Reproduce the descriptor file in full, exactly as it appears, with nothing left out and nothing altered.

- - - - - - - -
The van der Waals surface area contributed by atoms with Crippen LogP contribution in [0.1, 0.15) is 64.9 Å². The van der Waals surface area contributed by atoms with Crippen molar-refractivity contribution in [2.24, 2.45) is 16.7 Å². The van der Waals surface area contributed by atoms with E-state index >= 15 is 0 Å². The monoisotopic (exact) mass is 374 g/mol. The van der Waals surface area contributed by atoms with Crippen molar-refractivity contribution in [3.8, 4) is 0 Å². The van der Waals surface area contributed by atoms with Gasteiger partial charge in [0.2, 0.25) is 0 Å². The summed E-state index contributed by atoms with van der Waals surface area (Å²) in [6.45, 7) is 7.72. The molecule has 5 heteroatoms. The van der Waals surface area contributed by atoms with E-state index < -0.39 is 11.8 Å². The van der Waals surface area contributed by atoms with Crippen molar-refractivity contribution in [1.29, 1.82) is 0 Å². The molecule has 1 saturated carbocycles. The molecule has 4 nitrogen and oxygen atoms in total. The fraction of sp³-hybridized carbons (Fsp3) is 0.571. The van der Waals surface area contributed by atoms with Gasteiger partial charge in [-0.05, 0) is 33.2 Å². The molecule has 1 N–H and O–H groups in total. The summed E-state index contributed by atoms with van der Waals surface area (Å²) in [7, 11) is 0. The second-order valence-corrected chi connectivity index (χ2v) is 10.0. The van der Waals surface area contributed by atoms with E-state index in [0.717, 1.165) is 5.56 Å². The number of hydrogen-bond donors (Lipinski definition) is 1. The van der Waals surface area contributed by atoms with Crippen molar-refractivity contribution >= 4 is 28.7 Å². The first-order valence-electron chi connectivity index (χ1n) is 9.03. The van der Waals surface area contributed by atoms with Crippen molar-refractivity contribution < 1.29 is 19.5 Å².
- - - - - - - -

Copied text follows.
The van der Waals surface area contributed by atoms with Crippen LogP contribution in [0.1, 0.15) is 64.9 Å². The van der Waals surface area contributed by atoms with Crippen molar-refractivity contribution in [2.24, 2.45) is 16.7 Å². The van der Waals surface area contributed by atoms with E-state index >= 15 is 0 Å². The monoisotopic (exact) mass is 374 g/mol. The van der Waals surface area contributed by atoms with Crippen molar-refractivity contribution in [3.8, 4) is 0 Å². The van der Waals surface area contributed by atoms with Gasteiger partial charge in [0.2, 0.25) is 0 Å². The summed E-state index contributed by atoms with van der Waals surface area (Å²) in [6.45, 7) is 7.72. The molecule has 5 heteroatoms. The van der Waals surface area contributed by atoms with E-state index < -0.39 is 11.8 Å². The van der Waals surface area contributed by atoms with Crippen molar-refractivity contribution in [1.29, 1.82) is 0 Å². The molecule has 1 saturated carbocycles. The molecule has 4 nitrogen and oxygen atoms in total. The fraction of sp³-hybridized carbons (Fsp3) is 0.571. The van der Waals surface area contributed by atoms with Gasteiger partial charge in [-0.05, 0) is 33.2 Å². The molecule has 1 N–H and O–H groups in total. The summed E-state index contributed by atoms with van der Waals surface area (Å²) in [7, 11) is 0. The second-order valence-corrected chi connectivity index (χ2v) is 10.0. The van der Waals surface area contributed by atoms with E-state index in [0.717, 1.165) is 5.56 Å². The number of hydrogen-bond donors (Lipinski definition) is 1. The van der Waals surface area contributed by atoms with Crippen molar-refractivity contribution >= 4 is 28.7 Å². The first-order valence-electron chi connectivity index (χ1n) is 9.03. The van der Waals surface area contributed by atoms with Crippen molar-refractivity contribution < 1.29 is 19.5 Å².